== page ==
Nathan Lyon struck three times as Australia boosted their chances of victory in the first Ashes Test by reducing England to 85-4 by lunch on day five.

The hosts resumed at Edgbaston on 13-0 chasing an unlikely 398 in the fourth innings, with a more realistic aim being to bat out the day to salvage a draw.

However, their survival hopes were hurt when they lost first-innings centurion Rory Burns for 11, the opener getting into a terrible tangle when trying to deal with a short delivery from Pat Cummins, leading to the ball taking the glove and looping kindly to Lyon at gully.

Captain Joe Root joined Jason Roy (28) and the pair added 41 for the second wicket before the latter perished trying to take the positive approach to Lyon, the ball turning through the gap between bat and pad to hit middle stump after he had given the off-spinner the charge.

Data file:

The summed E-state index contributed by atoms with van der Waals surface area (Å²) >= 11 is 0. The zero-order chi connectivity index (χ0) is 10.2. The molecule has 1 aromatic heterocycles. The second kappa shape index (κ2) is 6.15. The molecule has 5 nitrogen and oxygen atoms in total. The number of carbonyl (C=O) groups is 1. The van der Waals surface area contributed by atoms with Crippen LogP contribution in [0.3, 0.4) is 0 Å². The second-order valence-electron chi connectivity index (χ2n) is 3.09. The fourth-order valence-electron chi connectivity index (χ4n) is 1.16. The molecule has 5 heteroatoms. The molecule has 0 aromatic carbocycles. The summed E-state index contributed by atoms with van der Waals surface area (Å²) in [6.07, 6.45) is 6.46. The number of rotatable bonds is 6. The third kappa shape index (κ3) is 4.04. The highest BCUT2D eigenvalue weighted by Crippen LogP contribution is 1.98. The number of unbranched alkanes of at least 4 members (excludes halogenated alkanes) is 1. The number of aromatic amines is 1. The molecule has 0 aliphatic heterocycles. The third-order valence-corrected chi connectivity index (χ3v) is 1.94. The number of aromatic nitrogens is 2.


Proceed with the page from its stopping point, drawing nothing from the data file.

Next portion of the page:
Lyon then combined with Cameron Bancroft to dismiss Joe Denly (11) and Root before the interval, both right-handers pouched at short leg following inside edges.

Root had twice used the review system to overturn lbw decisions given by umpire Joel Wilson, though there was no doubt over his dismissal as Bancroft snared a sharp chance straight off the bat to send England's skipper on his way for 28.

Jos Buttler ended the session unbeaten on one with Ben Stokes still yet to get off the mark, the pair facing a monumental task as England aim to avoid falling 1-0 behind in the five-match series.

Steve Smith is "like a computer" when he is batting, Steve Waugh said after the Australia star scored another Ashes century.

Smith made his second century of the first Test against England at Edgbaston, putting the tourists in a winning position on day four on Sunday.

The right-hander, playing his first Test since his ball-tampering ban, made 142 in the second innings, having rescued his team with 144 in the first.

Smith became the first Australian to score two centuries in the same Test in England since Waugh in 1997.

Waugh, a mentor with the Australia team in England, lauded Smith's approach and said the 30-year-old seemed to have answers for whatever opposition sides threw at him.